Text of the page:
But that is precisely what the emerging U.S. posture amounts to, said Robert Daly, director of the Kissinger Institute on China and the United States at the Woodrow Wilson Center, a think tank. Thinking of it as a new Cold War, he said, “is the key to understanding how long term this is going to be, how dangerous, how costly, how pervasive.”
Canada, he added, “has been so subject to Chinese attacks and coercion in so many ways over the past several years that I think it is going to remain largely aligned with the United States.”
That’s not to say the U.S. and Canada are perfectly aligned on China. “America’s hostility to China is mostly driven by Chinese actions – but it’s also driven by America’s desire to retain primacy, and its fears of losing primacy,” Mr. Daly said.
Canada does not share that concern, and has long sought to navigate its own way with China, all while championing an adherence to multilateralism and a rules-based international order that is falling out of favour in the White House. Changes in American priorities have also threatened Canada. Ottawa has fought the repercussions of buy-American policies and watched U.S. trade with China increase despite the heated rhetoric toward Beijing.
That growth has occasionally come at Canada’s expense. Last year, for example, the U.S. finalized an agreement allowing it to export pet food with avian ingredients to China. Since then, U.S. pet food sales in China have soared and Canada’s have plummeted, according to Sarah Kutulakos, executive director of the Canada China Business Council.
“The Americans are very good at looking out for their own interest,” she said. “We should be as well.”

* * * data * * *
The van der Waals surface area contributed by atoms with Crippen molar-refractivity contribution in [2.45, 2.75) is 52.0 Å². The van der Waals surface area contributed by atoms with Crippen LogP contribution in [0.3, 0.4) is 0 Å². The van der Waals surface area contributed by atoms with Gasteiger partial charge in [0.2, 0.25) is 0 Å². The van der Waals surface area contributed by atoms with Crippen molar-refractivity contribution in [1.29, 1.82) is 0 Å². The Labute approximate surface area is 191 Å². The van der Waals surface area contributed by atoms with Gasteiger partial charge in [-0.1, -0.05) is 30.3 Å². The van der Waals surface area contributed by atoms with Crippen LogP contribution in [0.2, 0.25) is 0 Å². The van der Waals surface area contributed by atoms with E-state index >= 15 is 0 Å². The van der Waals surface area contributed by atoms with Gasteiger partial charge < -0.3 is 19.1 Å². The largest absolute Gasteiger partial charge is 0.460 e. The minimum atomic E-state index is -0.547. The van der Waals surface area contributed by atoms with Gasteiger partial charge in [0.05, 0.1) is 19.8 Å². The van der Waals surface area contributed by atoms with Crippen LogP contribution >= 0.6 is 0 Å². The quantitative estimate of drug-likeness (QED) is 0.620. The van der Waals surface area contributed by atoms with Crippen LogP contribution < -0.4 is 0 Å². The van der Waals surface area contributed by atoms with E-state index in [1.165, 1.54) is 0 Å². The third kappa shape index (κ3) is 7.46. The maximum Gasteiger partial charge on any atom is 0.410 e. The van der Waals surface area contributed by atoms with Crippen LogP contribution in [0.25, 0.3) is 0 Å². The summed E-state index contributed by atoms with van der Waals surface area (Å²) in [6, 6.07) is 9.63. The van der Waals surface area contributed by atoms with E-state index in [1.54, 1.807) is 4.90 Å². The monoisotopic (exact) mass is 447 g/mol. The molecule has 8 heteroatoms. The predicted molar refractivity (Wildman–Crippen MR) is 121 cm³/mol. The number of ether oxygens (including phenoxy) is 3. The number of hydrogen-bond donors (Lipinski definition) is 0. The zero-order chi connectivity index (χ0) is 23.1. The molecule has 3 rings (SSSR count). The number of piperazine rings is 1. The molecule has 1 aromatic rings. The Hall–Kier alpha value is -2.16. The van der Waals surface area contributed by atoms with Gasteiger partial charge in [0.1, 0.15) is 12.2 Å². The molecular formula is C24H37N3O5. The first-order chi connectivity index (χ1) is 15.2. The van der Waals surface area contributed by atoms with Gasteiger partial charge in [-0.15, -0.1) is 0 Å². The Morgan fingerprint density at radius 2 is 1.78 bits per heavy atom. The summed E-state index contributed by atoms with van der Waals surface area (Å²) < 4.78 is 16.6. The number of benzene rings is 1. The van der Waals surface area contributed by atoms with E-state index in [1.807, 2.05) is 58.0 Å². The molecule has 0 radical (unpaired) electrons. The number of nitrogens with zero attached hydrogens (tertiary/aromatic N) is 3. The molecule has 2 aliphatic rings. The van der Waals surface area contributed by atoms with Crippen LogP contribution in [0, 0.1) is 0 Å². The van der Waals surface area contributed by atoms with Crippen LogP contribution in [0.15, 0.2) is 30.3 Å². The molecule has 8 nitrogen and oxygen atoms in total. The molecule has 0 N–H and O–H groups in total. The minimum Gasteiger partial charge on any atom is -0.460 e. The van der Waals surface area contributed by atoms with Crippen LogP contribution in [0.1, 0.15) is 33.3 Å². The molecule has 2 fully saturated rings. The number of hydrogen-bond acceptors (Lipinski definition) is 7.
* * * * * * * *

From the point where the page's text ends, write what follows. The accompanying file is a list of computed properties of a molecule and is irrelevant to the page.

It is vital for Beijing and Ottawa to maintain talks and engagement, she said, adding that this should include reviving an economic and financial strategic dialogue, even if other discussions remain frozen.
The growing U.S. focus on distancing itself from China in critical areas offers Canada new opportunities at home, said Scotty Greenwood, chief executive of the Canadian-American Business Council. One of the key vulnerabilities that worries Washington is China’s dominance in the processing of critical minerals, which are essential to addressing climate change and building new technologies. Canada’s mineral resources, engineering talent and proximity to the U.S. position it to build its own processing industry.
Ms. Greenwood urged Ottawa to encourage investment in this area by creating certainty around permitting requirements and timeframes.
“That’s the way to deal with China. Because they can’t punish you for building your own processing facility,” she said.
With the scale of U.S. investment in electric vehicles and semi-conductor manufacturing, “it just makes sense for Canada, which has been the industrial partner of the United States, to turn its attention south and make sure that it is part of that supply chain going forward,” said Robbie Diamond, founder of Securing America’s Future Energy, an advocacy group.
The Globe and Mail, May 9, 2023